UNITED STATES DISTRICT COURT FOR THE NORTHERN DISTRICT OF ILLINOIS EASTERN DIVISION MATTHEW WARCIAK, individually and on behalf of all other similarly situated, No. 16 C 5731 Plaintiff, Judge Thomas M. Durkin v. NIKIL, INC., Defendant. MEMORANDUM OPINION AND ORDER Matthew Warciak alleges that Nikil, Inc. sent him a text message without his permission in violation of the Telephone Consumer Protection Act (the “TCPA”). He also alleges that the sending of the text violated the Illinois Consumer Fraud Act (the “ICFA”). R. 20. Nikil has filed a motion to dismiss for failure to state a claim pursuant to Federal Rule of Civil Procedure 12(b)(6). R. 22. For the following reasons, that motion is granted. Legal Standard A Rule 12(b)(6) motion challenges the sufficiency of the complaint. See, e.g., Hallinan v. Fraternal Order of Police of Chi. Lodge No. 7, 570 F.3d 811, 820 (7th Cir. 2009). A complaint must provide “a short and plain statement of the claim showing that the pleader is entitled to relief,” Fed. R. Civ. P. 8(a)(2), sufficient to provide defendant with “fair notice” of the claim and the basis for it. Bell Atl. Corp. v. Twombly, 550 U.S. 544, 555 (2007). This standard “demands more than an unadorned, the-defendant-unlawfully-harmed-me accusation.” Ashcroft v. Iqbal, 556 U.S. 662, 678 (2009). While “detailed factual allegations” are not required, “labels and conclusions, and a formulaic recitation of the elements of a cause of action will not do.” Twombly, 550 U.S. at 555. The complaint must “contain sufficient factual matter, accepted as true, to ‘state a claim to relief that is plausible on its face.’” Iqbal, 556 U.S. at 678 (quoting Twombly, 550 U.S. at 570). “‘A claim has facial plausibility when the plaintiff pleads factual content that allows the court to draw the reasonable inference that the defendant is liable for the misconduct alleged.’” Mann v. Vogel, 707 F.3d 872, 877 (7th Cir. 2013) (quoting Iqbal, 556 U.S. at 678). In applying this standard, the Court accepts all well-pleaded facts as true and draws all reasonable inferences in favor of the non-moving party. Mann, 707 F.3d at 877. Background Nikil developed a social network and related mobile application (or “app”) called “Down to Lunch” (the “App”). R. 20 ¶ 15. The App’s purpose is to “connect[] friends to allow them to easily and spontaneously meet in person for events and activities, such as meeting for lunch.” Id. Warciak alleges that he received a text message from Down to Lunch stating that one of Warciak’s friends had invited him to join Down to Lunch (an “invitation text message”). Id. ¶ 36. He alleges that Down to Lunch users are not aware that by using the App to send invitations they cause a text message to be sent to recipients like Warciak, and that Nikil was actually responsible for generating the text message. Id. ¶ 26. 2 Analysis I. TCPA Claim TCPA § 227(b)(1)(A) prohibits an individual from using an automatic telephone dialing system “to make any call” to a cell phone, other than for emergency purposes or with the prior consent of the called party. 47 U.S.C. § 227(b)(1)(A). The FCC’s implementing rule interprets the statutory phrase “make any call” to mean “initiate any telephone call.” 47 C.F.R. § 64.1200(a)(1). The FCC has also ruled that these requirements apply to text messages. See In the Matter of Rules & Regulations Implementing the Tel. Consumer Prot. Act of 1991, 30 F.C.C.R. 7961 ¶ 27 (2015) (the “FCC Order”). In cases addressing the applicability of TCPA § 227 to invitation text messages, the FCC provided the following guidance for determining who “initiated” a text: we look to the totality of the facts and circumstances surrounding the placing of a particular call to determine: 1) who took the steps necessary to physically place the call; and 2) whether another person or entity was so involved in placing the call as to be deemed to have initiated it . . . . 30 F.C.C.R. ¶ 30.1 Courts analyzing this issue in the wake of the FCC Order have taken their cue from the FCC’s application of this standard to the particular cases at issue in the Order. With respect to an app called “TextMe,” the FCC found that the The Supreme Court and the Seventh Circuit have yet to address the question of whether a text sent through an app is “initiated” by the user of the app or the app itself, so the FCC Order is binding on this Court under the Hobbs Act, 28 U.S.C. § 2342(1). See CE Design, Ltd. v. Prism Bus. Media, Inc., 606 F.3d 443, 450 (7th Cir. 2010). 1 3 affirmative choices by the app user lead us to conclude that the app user and not TextMe is the maker of the invitational text message. While we agree with commenters that TextMe’s control of the content of the invitational text message is a reason for concern, and take into account the goals and purposes of the TCPA, we conclude that the app user’s actions and choices effectively program the cloud-based dialer to such an extent that he or she is so involved in the making of the call as to be deemed the initiator of the call. Id. ¶ 37. By contrast, with respect to another app called “Glide,” the FCC found that Glide automatically sends invitational texts of its own choosing to every contact in the app user’s contact list with little or no obvious control by the user. In this scenario, the app user plays no discernible role in deciding whether to send the invitational text messages, to whom to send them, or what to say in them. Id. ¶ 35. The relevant alleged facts about the Down to Lunch app are as follows. The first screen that appears in the Down to Lunch app asks the user if they would like to “Find Friends,” and notes that choosing this option “will not text anyone.” R. 20 ¶ 16 (fig. 1). If the user elects to “find friends,” the app seeks permission to access the user’s contacts, and if permitted, lists the user’s contacts who are already using Down to Lunch. Id. ¶¶ 17-18 (figs. 2-3). Eventually, the user is confronted with a screen that suggests the user “get more friends to eat with!” Id. ¶ 21 (fig. 7). This screen informs the user that if he or she gets a “friend” to “join” Down to Lunch the user will receive “50 points,” which can then be used to acquire stickers (for 2,000 points) or a t-shirt (for 5,000 points). Id. At the bottom of this screen there is also an invitation to “invite contacts,” with the name of one of the user’s contacts listed above two large button options, “Skip” and “Invite.” Id. If the user clicks the “Invite” 4 button, the “contact” that was listed on the screen receives a text from a Down to Lunch phone number that is composed by Down to Lunch. Warciak alleges he received the following text: Hey Matt Warciak! [Redacted Contact Name] personally invited you to the Down to Lunch app so you both can hang out together! The app shows you which friends are free to eat, study, or drink! Join [redacted] and 14 other friends and get it now on the App Store or here [hyperlink to Down to Lunch website]. Id. ¶ 24 (fig. 9). The facts here are analogous to the “TextMe” app and distinguishable from the “Glide” app analyzed in the FCC Order. Like the TextMe app, Warciak has alleged that users must take several “affirmative steps” before generating a text message through Down to Lunch. Most important, users must affirmatively click a button to invite a particular contact, and only then is a text message sent to that particular contact, and that particular contact alone. Unlike the Glide app, Down to Lunch does not “automatically” send text messages to every one of the user’s contacts. The Down to Lunch user, not the app itself, decides whether any of the user’s contacts receive a text message generated by and through Down to Lunch. Since the user decides whether the text gets sent, Nikil cannot plausibly be said to have “initiated” the text through Down to Lunch. Thus, Warciak has failed to state a claim that Nikil violated the TCPA. As Nikil points out, several district courts have similarly interpreted the FCC Order to support dismissal of TCPA claims about mobile application text invitations at the pleading stage. See Cour v. Life360, Inc., 2016 WL 4039279, at *3-4 (N.D. Cal. 5 July 28, 2016) (“Here, by contrast, Life360 users choose which of their contacts should receive an invitation and then press an ‘invite’ button before invitations are sent. Life360 is therefore much more similar to TextMe.”); Wright v. Lyft, Inc., 2016 WL 7971290, at *2 (W.D. Wash. Apr. 15, 2016) (“[The FCC Order] makes it clear: ‘invitational’ messages sent at the behest of existing users of an app or system do not fall within the ambit of the TCPA.”); McKenna v. WhisperText, 2015 WL 5264750, *3 (N.D. Cal. Sept. 9, 2015) (“[I]t is undeniable from [the plaintiff’s] previous allegations that the human intervention of a Whisper App user is necessary to [send the text invitation].”); Huricks v. Shopkick, Inc., 2015 WL 5013299, *3 (N.D. Cal. Aug. 24, 2015) (“The Court finds the steps the user must have taken to cause the Shopkick invitational text messages to be sent are indistinguishable in all material respects from the steps a user of the TextMe app must take to cause the TextMe invitational texts to be sent, which steps, as set forth above, are tapping a button stating ‘invite your friends,’ choosing which contacts to invite, and choosing to send the text messages by tapping another button.”). Without meaningfully distinguishing these cases, Warciak relies on a recent decision in another case he filed in this district, in which Judge Kennelly denied a motion to dismiss a TCPA claim based on texts received through a social network app. See Warciak v. One, Inc., 2016 WL 7374278 (N.D. Ill. Dec. 20, 2016). But Judge Kennelly distinguished the app at issue in One: One’s attempt to align the [app at issue] with [the apps in the cases cited above] is unsuccessful, as One’s 6 application never indicates to users that they are sending invitations. The users cannot be the initiators of these text messages for purposes of the TCPA if, as Warciak has alleged, the users were unaware that their actions would result in invitations. Id. at *4. Here, by contrast, Warciak’s allegations demonstrate that Down to Lunch users know their actions initiated invitations. Far from supporting Warciak’s claims in this case, Judge Kennelly’s decision in One undermines them. Warciak’s allegations make it clear that users of the Down to Lunch app initiate the invitations. But Warciak argues that, under the totality of the circumstances, “invitations” should be distinguished from “texts,” because the App “never informs the user that a text message is being sent, and affirmatively misrepresents that it won’t happen.” R. 36-1 at 11 (referring to the “Find Friends” screen which says that choosing this option “will not text anyone.” R. 20 ¶ 16 (fig. 1)). Warciak argues that he has plausibly alleged that Nikil and its App are the initiator of the texts (if not the invitations) because the App “determines whether the preselected contact has a telephone number associated with it, determines the content of the text message which is sent from Defendant’s own phone number(s), and determines when to send it.” R. 36-1 at 11. But the fact that any number of technological processes must occur for a person to make a call or send a text— processes over which the app user has no control—does not distinguish Down to Lunch from a normal person-to-person text. All telephone or smart phone users are dependent upon telecommunications carriers to provide the mechanism for texts or phone calls to be sent and received. But those processes are irrelevant to whether a 7 person has “initiated” the chain of technological events that results in a contact receiving a text or phone call. See 30 F.C.C.R. ¶ 37 (“TextMe is not the maker or initiator of the invitational text messages because it is not programming its cloudbased dialer to dial any call, but merely has some role, however minor, in the causal chain that results in the making of a telephone call.”).2 To the extent Warciak means to argue that Down to Lunch users do not know that the “invitation” will be sent in the form of a text, as opposed to an email or letter, this is beside the point. Whether Down to Lunch users think their invitations are being communicated by texts, emails, or letters, could only possibly be relevant if the users themselves were the intended defendants. If Warciak intended to sue the users, he might be right that he would need to prove both that the users 2 Warciak also attempts to support his case by with the following analogy: Suppose that instead of a text message, pressing the ‘Invite’ button meant that the invited contact received a voice phone call where a recorded voice encouraged them to join Down to Lunch. It wouldn’t make sense to suggest that the app user made the hypothetical voice call where she didn’t dial the number, wasn’t on the line, and didn’t even know that clicking the invite button was going to make Down to Lunch ring her friends at random. R. 36-1 at 12. Warciak uses the inapposite comparison of voice and text technologies to create a red herring. No sender of a text is ever “on the line” in a manner analogous to a phone call. Yet the TCPA still applies to text messages. Furthermore, Warciak’s contention that Down to Lunch users do not “know that clicking the invite button was going to make Down to Lunch [contact their] friends at random,” is an inaccurate characterization of Warciak’s own allegations. He has alleged that Down to Lunch users are presented with a screen listing one particular contact name with the option to “invite” that contact to “join” Down to Lunch. There is nothing random about the process. Rather, according to Warciak’s allegations, Down to Lunch users know precisely who they are inviting to join the network and when they are doing so. 8 “initiated” the invitation, and that the users did so knowing that the invitation was a text message actionable under the TCPA. But since the users are not the intended defendants, it is irrelevant that they might not have known that their invitations were being communicated by texts, as opposed to other forms of communications, such that they might face liability under the TPCA. Rather, the point of determining that the users are the “initiators” is to demonstrate that Nikil is not the initiator, and so cannot be liable under the TCPA. As discussed, Warciak’s allegations demonstrate that the users initiated the invitations, so Nikil cannot have initiated the texts; rather, Nikil supplied the means for the user to initiate a text message. Therefore, Warciak’s TCPA claim is dismissed.3 II. ICFA Claim The ICFA prohibits unfair methods of competition and unfair or deceptive acts or practices, including but not limited to the use or employment of any deception, fraud, false pretense, false promise, misrepresentation or the concealment, suppression or omission of any material fact, with intent that others rely upon [any such action] . . . . 815 ILCS 505/2. The Illinois Supreme Court has held that “[t]he elements of a claim under the [ICFA] are: (1) a deceptive act or practice by the defendant; (2) the defendant’s intent that the plaintiff rely on the deception; and (3) the occurrence of As an aside, the Court finds it highly implausible that Down to Lunch users do not know that their invitations will be communicated by text, as it is common knowledge that text messages are the primary means of communication for mobile smart phone apps. See Wright, 2016 WL 7971290, at *3 (the plaintiff’s contention that the invitation could have been sent by “U.S. Mail” was “definitely implausible”). 3 9 the deception during a course of conduct involving trade or commerce.” Robinson v. Toyota Motor Credit Corp., 775 N.E.2d 951, 960 (Ill. 2002). Additionally, a plaintiff must show that he or she suffered “actual damage” as a result of the defendant’s violation of the act. 815 ILCS 505/10a. Only “purely economic injuries” are cognizable under the ICFA. Cooney v. Chi. Pub. Schs., 943 N.E.2d 23, 31 (Ill. App. Ct. 1st Dist. 2010). Warciak argues that he has plausibly alleged that Nikil’s statement that the Down to Lunch “find friends” function “will not text anyone” was deceptive, because a text was eventually sent. See R. 36-1 at 18. But as discussed, this screen clearly refers to the “find friends” function in particular, and Warciak does not allege that the “find friends” function caused a text to be sent. The screen following the “find friends” screen proposed that the user “invite” friends to “join” Down to Lunch, and choosing “invite” is what caused the text being sent. Warciak does not claim that there is anything deceptive about this screen. At that point, Warciak’s allegations make clear, the user understands that by clicking “invite” his or her friend will receive an invitation. No reasonable person would impute the “no text will be sent” statement from the “find friends” screen to likewise apply to the screen that provides the means for the user to affirmatively invite one of their contacts to join Down to Lunch. Thus, Warciak has failed to allege a deceptive statement that can satisfy the ICFA. Even if Nikil’s statement is deceptive for purposes of the ICFA (which it is not), Warciak has failed to allege actual damage. Warciak alleges that the class 10 suffered injuries in the form of invasions of privacy and violations of their statutory rights, the monies paid to receive Defendant’s unsolicited text messages, the diminished value and utility of their telephone equipment and telephone subscription services (i.e., the value of such equipment and services is higher when unencumbered by repeated and harassing text message calls), the amount of time lost answering and fielding the unwanted telemarketing text messages, the wear and tear on their telephone equipment, the loss of battery (which becomes diminished with each incoming phone call), the loss of battery life (which has a finite number of charging cycles), and the electricity costs required to recharge their cellular phones. R. 20 ¶ 35. Only the cost of a receiving a text message and loss of battery life can be described as “economic injuries.” But although Warciak alleges that the class suffered these injuries as a whole, he does not allege he suffered these particular injuries himself. Rather, he alleges that he was only injured in that the “intrusive text messages adversely affected [his] right to privacy.” Id. ¶ 38. This is not an economic injury cognizable under the ICFA. So even if Warciak had sufficiently alleged a deceptive statement, his claim would fail because he has not alleged economic damages. Conclusion For the foregoing reasons, Nikil’s motion, R. 22, is granted, and Warciak’s claims are dismissed without prejudice. Should Warciak believe he can, consistent with Federal Rule of Civil Procedure 11, cure the deficiencies identified in this opinion, he may file a motion for leave to amend by April 21, 2017. The motion must attach a proposed amended complaint, and be supported by a brief of no more than five pages explaining how the proposed amendments address the Court’s analysis in 11 this opinion. Nikil should not respond to any such motion unless the Court so orders. If Warciak does not file such a motion by April 21, 2017, this dismissal will be with prejudice. ENTERED: ______________________________ Honorable Thomas M. Durkin United States District Judge Dated: March 23, 2017 12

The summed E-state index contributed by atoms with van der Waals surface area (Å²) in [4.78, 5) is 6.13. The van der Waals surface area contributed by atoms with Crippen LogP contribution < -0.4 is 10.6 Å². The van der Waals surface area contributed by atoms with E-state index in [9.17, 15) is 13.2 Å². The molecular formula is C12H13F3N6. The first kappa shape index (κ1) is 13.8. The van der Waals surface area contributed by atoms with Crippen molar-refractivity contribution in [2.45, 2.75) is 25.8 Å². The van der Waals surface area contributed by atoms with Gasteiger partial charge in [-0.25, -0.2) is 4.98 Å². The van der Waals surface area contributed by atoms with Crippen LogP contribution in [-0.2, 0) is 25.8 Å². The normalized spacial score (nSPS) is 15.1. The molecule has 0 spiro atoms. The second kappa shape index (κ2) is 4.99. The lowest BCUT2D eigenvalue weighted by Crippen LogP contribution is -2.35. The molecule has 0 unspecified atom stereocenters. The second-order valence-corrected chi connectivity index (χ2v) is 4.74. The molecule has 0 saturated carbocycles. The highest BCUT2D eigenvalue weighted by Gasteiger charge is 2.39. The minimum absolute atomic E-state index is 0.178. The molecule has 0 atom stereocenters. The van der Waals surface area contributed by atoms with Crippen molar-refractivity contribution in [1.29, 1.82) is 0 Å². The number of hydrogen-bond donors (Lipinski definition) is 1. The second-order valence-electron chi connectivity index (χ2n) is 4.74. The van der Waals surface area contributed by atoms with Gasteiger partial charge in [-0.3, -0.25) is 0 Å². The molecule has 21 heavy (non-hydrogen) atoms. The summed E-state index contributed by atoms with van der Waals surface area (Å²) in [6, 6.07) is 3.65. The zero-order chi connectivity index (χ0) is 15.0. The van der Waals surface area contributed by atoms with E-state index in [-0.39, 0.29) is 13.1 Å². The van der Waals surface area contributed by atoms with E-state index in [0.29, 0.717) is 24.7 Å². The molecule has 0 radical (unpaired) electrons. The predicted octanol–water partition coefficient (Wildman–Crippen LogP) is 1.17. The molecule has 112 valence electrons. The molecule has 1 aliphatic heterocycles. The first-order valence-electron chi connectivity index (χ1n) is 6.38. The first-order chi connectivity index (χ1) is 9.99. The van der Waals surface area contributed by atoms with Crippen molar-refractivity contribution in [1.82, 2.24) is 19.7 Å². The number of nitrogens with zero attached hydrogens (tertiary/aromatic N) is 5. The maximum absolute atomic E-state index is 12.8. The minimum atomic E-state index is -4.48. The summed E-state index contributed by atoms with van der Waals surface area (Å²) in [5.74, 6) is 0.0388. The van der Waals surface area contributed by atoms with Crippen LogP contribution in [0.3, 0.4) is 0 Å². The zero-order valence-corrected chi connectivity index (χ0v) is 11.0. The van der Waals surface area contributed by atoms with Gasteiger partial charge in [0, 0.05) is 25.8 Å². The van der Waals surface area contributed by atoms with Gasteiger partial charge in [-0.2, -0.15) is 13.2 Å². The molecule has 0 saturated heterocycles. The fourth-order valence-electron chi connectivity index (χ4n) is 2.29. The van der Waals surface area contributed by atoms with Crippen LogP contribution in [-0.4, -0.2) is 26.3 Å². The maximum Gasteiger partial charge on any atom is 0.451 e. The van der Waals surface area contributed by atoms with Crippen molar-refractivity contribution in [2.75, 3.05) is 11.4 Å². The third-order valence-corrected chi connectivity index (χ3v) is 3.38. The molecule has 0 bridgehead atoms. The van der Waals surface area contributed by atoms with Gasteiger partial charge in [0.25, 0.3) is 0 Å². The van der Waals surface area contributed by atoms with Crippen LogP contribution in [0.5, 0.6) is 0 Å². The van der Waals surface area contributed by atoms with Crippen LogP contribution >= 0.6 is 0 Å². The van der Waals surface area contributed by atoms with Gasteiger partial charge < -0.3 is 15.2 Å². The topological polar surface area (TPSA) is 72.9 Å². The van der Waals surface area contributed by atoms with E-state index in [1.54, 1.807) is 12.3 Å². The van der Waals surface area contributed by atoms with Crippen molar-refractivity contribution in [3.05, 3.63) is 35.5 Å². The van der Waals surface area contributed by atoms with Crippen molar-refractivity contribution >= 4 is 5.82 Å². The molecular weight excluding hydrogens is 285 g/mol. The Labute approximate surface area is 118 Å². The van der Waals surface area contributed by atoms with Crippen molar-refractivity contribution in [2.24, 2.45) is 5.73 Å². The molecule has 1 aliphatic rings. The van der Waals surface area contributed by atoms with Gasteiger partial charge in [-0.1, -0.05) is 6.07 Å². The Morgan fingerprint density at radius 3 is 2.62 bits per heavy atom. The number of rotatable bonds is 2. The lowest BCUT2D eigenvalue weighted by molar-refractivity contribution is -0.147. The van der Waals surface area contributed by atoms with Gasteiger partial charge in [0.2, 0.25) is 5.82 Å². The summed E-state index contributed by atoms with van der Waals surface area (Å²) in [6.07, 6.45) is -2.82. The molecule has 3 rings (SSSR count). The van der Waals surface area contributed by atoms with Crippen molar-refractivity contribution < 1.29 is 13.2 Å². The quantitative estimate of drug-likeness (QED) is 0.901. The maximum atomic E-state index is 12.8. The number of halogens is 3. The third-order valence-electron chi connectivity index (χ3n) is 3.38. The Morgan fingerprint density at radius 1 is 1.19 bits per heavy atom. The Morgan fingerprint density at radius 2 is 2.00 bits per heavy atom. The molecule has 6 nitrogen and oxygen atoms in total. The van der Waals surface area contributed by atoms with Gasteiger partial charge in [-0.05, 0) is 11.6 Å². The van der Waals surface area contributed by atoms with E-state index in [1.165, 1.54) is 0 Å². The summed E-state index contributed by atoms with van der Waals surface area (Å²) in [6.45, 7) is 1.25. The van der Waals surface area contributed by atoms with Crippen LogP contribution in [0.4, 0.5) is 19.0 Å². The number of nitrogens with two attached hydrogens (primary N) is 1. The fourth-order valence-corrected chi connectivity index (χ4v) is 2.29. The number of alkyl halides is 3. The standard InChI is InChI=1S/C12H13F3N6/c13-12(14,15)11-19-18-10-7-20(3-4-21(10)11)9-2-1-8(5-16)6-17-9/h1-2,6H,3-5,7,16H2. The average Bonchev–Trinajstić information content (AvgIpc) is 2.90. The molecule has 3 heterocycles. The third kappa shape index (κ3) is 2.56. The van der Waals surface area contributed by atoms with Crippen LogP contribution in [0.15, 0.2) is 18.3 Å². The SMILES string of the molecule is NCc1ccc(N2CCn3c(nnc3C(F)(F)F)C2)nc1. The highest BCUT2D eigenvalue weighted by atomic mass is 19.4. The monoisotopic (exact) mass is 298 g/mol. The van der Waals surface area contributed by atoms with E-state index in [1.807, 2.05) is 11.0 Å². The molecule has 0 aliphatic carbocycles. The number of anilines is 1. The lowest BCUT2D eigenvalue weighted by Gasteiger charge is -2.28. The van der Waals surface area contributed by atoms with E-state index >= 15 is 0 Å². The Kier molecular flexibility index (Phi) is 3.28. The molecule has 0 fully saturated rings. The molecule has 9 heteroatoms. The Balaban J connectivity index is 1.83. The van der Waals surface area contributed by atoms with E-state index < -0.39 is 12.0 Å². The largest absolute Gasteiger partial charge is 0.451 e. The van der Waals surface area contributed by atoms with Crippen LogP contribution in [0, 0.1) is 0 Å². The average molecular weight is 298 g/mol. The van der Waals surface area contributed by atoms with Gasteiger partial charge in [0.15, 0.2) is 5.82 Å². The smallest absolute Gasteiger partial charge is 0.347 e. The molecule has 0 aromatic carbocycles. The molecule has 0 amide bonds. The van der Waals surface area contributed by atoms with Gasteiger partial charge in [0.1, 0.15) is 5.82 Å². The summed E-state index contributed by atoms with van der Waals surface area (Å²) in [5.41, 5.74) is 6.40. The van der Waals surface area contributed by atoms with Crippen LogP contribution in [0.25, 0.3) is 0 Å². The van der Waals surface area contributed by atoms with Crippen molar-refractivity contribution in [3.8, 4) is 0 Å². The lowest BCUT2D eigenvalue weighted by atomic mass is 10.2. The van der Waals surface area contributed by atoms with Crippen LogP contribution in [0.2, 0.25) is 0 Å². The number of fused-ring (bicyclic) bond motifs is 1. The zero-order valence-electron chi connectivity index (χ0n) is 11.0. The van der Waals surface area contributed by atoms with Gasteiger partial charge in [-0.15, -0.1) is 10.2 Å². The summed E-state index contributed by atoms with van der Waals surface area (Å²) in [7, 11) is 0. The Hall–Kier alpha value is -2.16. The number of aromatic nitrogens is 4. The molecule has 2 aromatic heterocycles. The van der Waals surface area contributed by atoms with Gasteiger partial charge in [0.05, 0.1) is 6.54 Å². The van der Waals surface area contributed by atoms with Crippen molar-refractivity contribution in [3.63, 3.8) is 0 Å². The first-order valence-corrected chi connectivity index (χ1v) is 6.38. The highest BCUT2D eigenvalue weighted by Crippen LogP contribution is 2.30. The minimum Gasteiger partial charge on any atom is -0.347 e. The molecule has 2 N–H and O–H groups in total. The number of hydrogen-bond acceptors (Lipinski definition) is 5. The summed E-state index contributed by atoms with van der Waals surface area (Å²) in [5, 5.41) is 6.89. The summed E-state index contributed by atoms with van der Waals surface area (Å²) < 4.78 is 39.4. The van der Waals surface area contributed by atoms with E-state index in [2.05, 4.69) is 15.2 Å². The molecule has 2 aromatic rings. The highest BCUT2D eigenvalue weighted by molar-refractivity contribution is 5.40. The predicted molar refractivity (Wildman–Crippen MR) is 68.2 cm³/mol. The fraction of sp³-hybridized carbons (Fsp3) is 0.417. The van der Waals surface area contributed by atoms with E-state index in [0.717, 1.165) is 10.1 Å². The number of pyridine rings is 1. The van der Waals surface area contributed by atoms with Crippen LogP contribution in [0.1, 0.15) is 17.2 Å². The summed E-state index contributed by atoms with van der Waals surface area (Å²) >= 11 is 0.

Disclaimer: Justia Dockets & Filings provides public litigation records from the federal appellate and district courts. These filings and docket sheets should not be considered findings of fact or liability, nor do they necessarily reflect the view of Justia.

Why Is My Information Online?